Thursday, July 22, 2010

Ice Cream Cone History

Have you ever wondered where the ice cream cone originated? I can remember reading about how the ice cream cone was invented at the 1904 World's Fair held in St. Louis, MO when I was in the 4th grade. Being proud Missourians, the whole class thought this little tidbit of history was pretty neat. If I remember correctly, the teacher even had a question about it on our social studies test.

Since July is National Ice Cream Month, I decided to research the subject of ice cream and soon started looking into the whole ice cream cone ordeal. Here's what I found out:

*A New York City vendor is actually credited for the invention of the ice cream cone dating back back to 1896. He later patented the idea in 1903.
*The ice cream vendor teamed up with a nearby waffle vendor when he couldn't keep up with
demand and kept running out of dishes.
*Popularity for the ice cream cone soared when it was introduced at the 1904 World's Fair.
*It takes about 50 licks to finish off a one scoop cone.

So there we have it...Missouri can't really claim the first ice cream cone. I don't guess it really matters, it still tastes great!

Monday, July 19, 2010

Farm Wife Anniversary

My husband & I celebrated our anniversary this last week. Several of my friends sent us well wishes via the internet and suggestions on how we should celebrate. The most common suggestion was that we should take the day off & go out to eat at a nice restaurant. Sounded good to me; only one problem...we're farmers. Taking the day off just wasn't gonna happen on that particular day. Just like we didn't get to do anything on Father's Day because we spent the day working with a cow that was having trouble calving (both cow & calf are doing great).

While I'm not suggesting that farmers never take a day off, I will have to say that we don't always get to schedule those days off like we might like. We had several things going on and not enough help to cover all the chores around the farm. It's okay, we'll just go out to dinner another time.

So what did my dearest get me? Honestly, we were both so busy that we didn't get each other anything. I have a few friends that would be furious with their husband if they didn't get something, but not me. Over the last few years we've gotten "practical" about gift-giving. In the many years I've received: a tractor on Mother's Day, a new pump for the slurry store for Christmas, a load of lime for Valentine's Day, a used chore truck for a birthday and my personal favorite...a manure scraper for an anniversary (I actually picked that one out myself). While some of my friends have been shocked by some of these "gifts", my farm-friendly pals have laughed and actually shared similar stories of "gifts". In all fairness, I have received flowers, jewelry and the like over the years, so please don't think my hubby is a bad person.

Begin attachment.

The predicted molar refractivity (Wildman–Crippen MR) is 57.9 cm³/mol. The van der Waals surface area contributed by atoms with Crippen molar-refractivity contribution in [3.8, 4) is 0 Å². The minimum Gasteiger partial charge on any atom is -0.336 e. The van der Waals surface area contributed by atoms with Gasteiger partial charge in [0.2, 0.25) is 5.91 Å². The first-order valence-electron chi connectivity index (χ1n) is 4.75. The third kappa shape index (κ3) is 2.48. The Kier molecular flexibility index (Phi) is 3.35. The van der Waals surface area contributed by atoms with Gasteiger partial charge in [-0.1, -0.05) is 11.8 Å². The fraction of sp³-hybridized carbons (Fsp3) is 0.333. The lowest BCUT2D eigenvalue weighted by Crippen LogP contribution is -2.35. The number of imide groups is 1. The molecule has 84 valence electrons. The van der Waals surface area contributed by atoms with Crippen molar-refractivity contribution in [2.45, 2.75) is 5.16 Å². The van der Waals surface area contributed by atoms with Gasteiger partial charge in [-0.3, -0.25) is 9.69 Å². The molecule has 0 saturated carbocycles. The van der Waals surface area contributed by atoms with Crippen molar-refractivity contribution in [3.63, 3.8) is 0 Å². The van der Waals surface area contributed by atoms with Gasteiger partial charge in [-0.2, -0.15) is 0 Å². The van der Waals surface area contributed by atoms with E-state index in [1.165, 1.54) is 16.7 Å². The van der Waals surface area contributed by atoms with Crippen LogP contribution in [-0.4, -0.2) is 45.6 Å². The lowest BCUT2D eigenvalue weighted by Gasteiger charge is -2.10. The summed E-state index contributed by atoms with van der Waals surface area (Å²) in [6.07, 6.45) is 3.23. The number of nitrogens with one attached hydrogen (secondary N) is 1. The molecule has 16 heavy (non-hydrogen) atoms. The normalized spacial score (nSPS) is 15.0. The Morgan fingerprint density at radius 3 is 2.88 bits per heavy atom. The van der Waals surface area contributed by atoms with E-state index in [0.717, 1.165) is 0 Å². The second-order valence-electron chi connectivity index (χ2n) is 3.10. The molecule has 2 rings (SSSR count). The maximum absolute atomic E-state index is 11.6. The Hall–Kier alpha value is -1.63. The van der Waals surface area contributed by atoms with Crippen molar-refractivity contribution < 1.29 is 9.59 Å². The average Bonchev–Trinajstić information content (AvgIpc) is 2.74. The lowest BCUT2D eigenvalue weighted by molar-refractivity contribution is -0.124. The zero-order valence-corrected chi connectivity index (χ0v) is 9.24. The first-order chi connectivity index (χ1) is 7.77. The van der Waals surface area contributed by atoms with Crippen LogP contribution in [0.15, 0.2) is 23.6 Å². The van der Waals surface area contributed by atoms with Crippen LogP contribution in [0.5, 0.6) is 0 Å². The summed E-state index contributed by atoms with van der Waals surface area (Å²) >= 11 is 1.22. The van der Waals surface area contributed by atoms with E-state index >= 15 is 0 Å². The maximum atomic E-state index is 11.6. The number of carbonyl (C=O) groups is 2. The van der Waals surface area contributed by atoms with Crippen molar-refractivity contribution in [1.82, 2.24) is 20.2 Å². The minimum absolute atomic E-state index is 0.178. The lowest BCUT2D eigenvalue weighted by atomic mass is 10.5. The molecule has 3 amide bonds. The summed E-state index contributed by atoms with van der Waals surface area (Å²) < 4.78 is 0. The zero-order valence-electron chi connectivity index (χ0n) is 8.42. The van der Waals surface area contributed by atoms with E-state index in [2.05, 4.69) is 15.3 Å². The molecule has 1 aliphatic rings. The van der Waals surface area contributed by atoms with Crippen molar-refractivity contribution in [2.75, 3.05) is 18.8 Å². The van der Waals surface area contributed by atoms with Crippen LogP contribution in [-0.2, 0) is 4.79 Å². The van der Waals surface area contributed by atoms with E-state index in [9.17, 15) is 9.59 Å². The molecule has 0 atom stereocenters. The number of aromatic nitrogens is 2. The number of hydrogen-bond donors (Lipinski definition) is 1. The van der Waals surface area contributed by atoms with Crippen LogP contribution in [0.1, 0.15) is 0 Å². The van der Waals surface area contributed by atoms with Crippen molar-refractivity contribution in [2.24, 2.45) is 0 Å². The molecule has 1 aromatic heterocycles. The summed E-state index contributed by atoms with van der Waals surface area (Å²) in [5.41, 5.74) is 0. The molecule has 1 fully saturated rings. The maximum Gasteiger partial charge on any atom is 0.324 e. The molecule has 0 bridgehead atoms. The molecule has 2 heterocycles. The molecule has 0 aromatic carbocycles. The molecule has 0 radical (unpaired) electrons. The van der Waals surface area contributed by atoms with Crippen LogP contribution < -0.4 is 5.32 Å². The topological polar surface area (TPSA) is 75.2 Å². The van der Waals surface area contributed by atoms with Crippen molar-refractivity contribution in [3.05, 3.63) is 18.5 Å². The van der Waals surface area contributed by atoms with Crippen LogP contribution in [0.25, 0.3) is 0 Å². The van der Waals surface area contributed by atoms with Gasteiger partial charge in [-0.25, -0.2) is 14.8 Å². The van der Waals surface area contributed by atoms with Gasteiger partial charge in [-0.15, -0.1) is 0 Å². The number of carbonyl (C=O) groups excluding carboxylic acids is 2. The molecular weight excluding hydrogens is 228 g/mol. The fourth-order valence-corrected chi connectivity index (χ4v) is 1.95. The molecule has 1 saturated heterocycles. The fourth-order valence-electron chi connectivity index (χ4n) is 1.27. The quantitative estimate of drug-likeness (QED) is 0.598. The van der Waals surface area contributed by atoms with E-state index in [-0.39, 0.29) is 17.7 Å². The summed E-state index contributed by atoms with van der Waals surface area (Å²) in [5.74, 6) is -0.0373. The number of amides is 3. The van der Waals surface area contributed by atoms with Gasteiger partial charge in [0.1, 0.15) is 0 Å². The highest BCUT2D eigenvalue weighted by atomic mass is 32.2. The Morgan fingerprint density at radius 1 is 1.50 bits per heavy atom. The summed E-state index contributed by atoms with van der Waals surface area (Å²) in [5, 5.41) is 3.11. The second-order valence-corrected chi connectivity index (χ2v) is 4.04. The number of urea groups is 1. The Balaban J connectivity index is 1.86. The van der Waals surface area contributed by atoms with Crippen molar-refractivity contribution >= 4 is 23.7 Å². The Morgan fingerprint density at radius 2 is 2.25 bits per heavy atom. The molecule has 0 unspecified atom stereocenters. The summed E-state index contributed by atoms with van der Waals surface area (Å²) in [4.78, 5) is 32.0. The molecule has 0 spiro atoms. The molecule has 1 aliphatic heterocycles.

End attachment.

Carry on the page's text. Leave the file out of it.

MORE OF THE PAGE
We'll find a day sometime soon when things are a little less hectic and have dinner to celebrate our anniversary. Maybe I can get another manure scraper the next time the dairy supply truck comes (I wore the old one out). In the meantime, we'll keep putting the care of our cows first. After all, that's what being a farm wife is all about.

Friday, July 2, 2010

Dairymom blog?

Do you love your job? Do you take your work home with you? Can you imagine not being able to leave work? While this may sound extreme, it's what most farmers do every day. We live on the farm that we work on and it's where we raise our family. It has it's ups and downs, but for the most part, I don't think we would change much about our way of life.

Last month I started blogging. Some of my friends think I've lost my mind. Honestly, some days I think my mind went out the window a long time ago. So why would a mom/wife/farmer want to blog or tweet? Maybe it's a form of venting, but mainly it's a way for me to get the true story of agriculture out there.

There's nothing like having your child come home from a school trip and inform you that we're "bad people" because we farm. He was told on this field trip (sponsored by a water shed group) that "farmers pollute the water". After the initial shock wore off, I talked with my son about how many regulations we abide by and how much good water quality means to us as dairy farmers. Not only does the well that we get our drinking water from supply our home, it supplies water for our animals and is used to clean our milking system. The well gets tested on a regular basis to ensure that it's up to standards for cleaning the milk system. Thankfully he understood, but the damage was already done and would be very hard to undo to his very impressionable classmates.

So here I am, blogging, tweeting and spending time on facebook trying to undo some of the misconceptions in agriculture. Will I be able to make a difference? Maybe. I guess if nothing else, I can do some venting.

You can also take a virtual tour of our farm on :